If I told you a local research university started something called the Clean Air Initiative, you'd probably shrug and say something like, "cool. I'm all for the environment man."
If told you that and your name was Ray Watts and you just became president of UAB, you'd say, "yea that needs to be killed with the quickness."
If you were Watts, you'd also be one of the driving forces behind starting the initiative in the first place.
That's what a group called GASP (Greater Birmingham Alliance to Stop Pollution if you're curious) claims Watts did after being named Alabama-Birmingham President in 2012 in an obviously political move. If you replace "Clean Air Initiative" with "Blazers football team" the saga reads like the one that played out last fall.
Keeping it short, the CAI was started by Watts when he was dean of the UAB medical school. The aim was to study possible effects of Birmingham's industrial plants on the city's air quality, which apparently isn't good.
Stacie M. Propst, PhD, GASP's executive director, took her post with the group the same week the previous UAB president announced her resignation.
Then Watts took over:
Soon after joining GASP, I was engaged in the planning for the Clean Air Initiative Symposium to be held on Sept. 21, 2012 at UAB. The draft agenda included Garrison, Watts and Marchase. Abruptly, Watts informed the Clean Air Initiative partners that the Southern Environmental Law Center would not be permitted to participate in the Symposium. It was clear, even to a newcomer like me, that the move was purely political.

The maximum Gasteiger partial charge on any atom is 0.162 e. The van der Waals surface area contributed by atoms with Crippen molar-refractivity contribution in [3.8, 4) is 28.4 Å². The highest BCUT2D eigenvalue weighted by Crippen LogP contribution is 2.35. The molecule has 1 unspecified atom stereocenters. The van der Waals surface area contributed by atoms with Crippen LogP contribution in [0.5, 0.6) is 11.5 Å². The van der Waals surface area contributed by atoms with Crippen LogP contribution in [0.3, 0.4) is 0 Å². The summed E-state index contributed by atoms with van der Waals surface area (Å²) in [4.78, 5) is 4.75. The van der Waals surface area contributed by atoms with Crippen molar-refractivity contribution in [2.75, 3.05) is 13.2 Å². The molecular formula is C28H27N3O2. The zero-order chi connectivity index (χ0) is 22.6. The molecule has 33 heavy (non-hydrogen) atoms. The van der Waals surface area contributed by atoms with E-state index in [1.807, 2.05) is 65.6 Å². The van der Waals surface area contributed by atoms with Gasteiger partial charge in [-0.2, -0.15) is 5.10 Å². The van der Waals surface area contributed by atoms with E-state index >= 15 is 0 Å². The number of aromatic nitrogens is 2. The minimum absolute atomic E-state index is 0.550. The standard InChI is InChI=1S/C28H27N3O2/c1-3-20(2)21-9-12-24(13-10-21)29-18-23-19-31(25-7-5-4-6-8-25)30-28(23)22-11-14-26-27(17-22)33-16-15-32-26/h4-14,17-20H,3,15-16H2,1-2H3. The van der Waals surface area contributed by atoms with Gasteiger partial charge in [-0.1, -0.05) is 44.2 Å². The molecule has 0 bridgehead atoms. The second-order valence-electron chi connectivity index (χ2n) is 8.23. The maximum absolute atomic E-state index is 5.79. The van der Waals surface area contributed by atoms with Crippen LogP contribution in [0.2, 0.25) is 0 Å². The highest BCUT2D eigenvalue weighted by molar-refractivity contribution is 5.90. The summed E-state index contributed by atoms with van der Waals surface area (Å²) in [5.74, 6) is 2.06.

Around the same time, according to Propst, the Birmingham Business Alliance pushed Birmingham-Southern College out of the deal. The entire Clean Air Initiative was all but scrapped soon after, with Watts not bothering to consult GASP or the American Lung Association about it.
To recap: This happened not long after Watts became president. Not long before he became president, he'd been scheduled to speak about how important the initiative was!
Part of Watt's motive in the killing, GASP says, was to advance the financial interests of one Garry Neil Drummond, a University of Alabama System Board of Trustees Emeritus and CEO of Drummond Co., a major Birmingham coal company.
Anybody else feel like they've already watched this movie?
It isn't surprising there might be tension between an environmental group and a business that runs industrial plants. But for one person to back an environmental initiative, get promoted, and then kill it less than a year later?
Let's not even get into the time he scared everyone into thinking he was going to kill UAB's elite honors programs.
Once that issue was resolved Watts actually had a moment of clarity.
"If there's any responsibility for the miscommunication, I take it."
That would be nice to hear today.